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Success factors in marine fish culture

John W. Tucker, Jr., Ph.D. Sarah Blain Kennedy, DVM

Forty species raised in small hatcheries

marine fish culture
With proper management, captive snook have lived many years at Harbor Branch Oceanographic Institution. Photo by Alejandro Pérez Matus, HBOI.

Researchers in the Harbor Branch Oceanographic Institution (HBOI) Fish Biology Department have successfully developed methods for spawning, rearing, feeding, and maintaining the health of varied marine fish on an experimental to pilot scale. Forty species and hybrids in the eel, snook, striped bass, grouper, snapper, sea bream, drum, cichlid, mullet, wrasse, and other families have been raised in small hatcheries with up to four 3,785-l tanks for larval rearing. 

Red drum eggs
Red drum eggs are obtained through hormone treatment and stripping. Photo by Greg Vermeer, Florida Fish and Wildlife Conservation Commission.

More than 33,000 juvenile and adult fish have been produced at the Fort Pierce, Florida, USA, facility, and more than 25,000 of those were released. At 39.7 percent, the best survival to juvenile stage has been achieved in sheepshead (Archosargus probatocephalus). Other encouraging survival rates include those for striped mullet (Mugil cephalus), 30.0 percent; spotted sea trout (Cynoscion nebulosus), 12.5 percent; common snook (Centropomus undecimalis), 7.0 percent; and Nassau groupers (Epinephelus striatus), 5.0 percent.

Striped mullet have been raised to an age of 8 years at HBOI. Sergeant majors have reached 10 years, Nassau groupers 14, snook 15, and sheepshead 15. To achieve such success, critical factors must be controlled in the hatchery in four major categories.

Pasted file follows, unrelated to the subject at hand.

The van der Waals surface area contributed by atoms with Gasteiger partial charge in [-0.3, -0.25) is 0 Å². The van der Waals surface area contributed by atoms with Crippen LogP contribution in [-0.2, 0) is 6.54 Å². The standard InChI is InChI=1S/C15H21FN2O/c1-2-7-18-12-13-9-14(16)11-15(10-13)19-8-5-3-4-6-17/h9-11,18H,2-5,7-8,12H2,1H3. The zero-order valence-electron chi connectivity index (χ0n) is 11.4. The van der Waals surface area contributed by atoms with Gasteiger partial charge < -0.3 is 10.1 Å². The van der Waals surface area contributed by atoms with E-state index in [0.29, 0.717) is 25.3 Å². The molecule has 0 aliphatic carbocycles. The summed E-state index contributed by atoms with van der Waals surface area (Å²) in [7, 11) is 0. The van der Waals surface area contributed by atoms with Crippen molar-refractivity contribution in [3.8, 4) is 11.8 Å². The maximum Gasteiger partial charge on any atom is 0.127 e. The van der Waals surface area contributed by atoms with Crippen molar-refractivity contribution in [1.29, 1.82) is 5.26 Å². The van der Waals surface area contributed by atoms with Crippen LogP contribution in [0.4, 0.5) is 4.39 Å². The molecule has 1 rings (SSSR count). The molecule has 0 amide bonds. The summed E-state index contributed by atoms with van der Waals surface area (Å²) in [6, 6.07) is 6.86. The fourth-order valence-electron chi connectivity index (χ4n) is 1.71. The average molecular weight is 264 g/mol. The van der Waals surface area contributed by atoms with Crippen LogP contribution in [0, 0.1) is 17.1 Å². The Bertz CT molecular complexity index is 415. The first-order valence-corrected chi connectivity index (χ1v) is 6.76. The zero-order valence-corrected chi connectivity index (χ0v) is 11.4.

Ease of obtaining eggs varies among families. In work at HBOI, killifish, live-bearers, groupers, dolphins, drums, cichlids, damselfish, and triggerfish have spawned voluntarily. Hormone treatment followed by stripping was used for herrings, snook, groupers, sea bream, drums, and mullet. Running ripe wild anchovies, snook, groupers, snappers, sea bream, and wrasses were strip-spawned. Eggs of wild anchovies, damselfish, mullet, wrasses, spadefish, and flounders, and larvae of wild eels and snook were collected.


striped mullet
A male striped mullet (center) joins two females ready to release eggs. The females were handled more than the male and have vibriosis, which could be transmitted to their eggs.

Most marine teleost fish have egg diameters in the 0.3 to 15 mm range and hatchling lengths of 0.7 to 45 mm. Nearly all actual and potential mariculture species have egg diameters of 0.6 to 3.4 mm and hatchling lengths of 1.3 to 9 mm. Tolerance of turbulence and toxicants varies among species, with smaller larvae tending to be more sensitive.

Demersal larvae – those that live on or near the bottom – usually are more capable than planktonic larvae, and inshore larvae are more capable than offshore larvae. Small larvae that normally live in deep water tend to survive better in larger tanks, probably because they are not well adapted to coping with barriers like tank walls.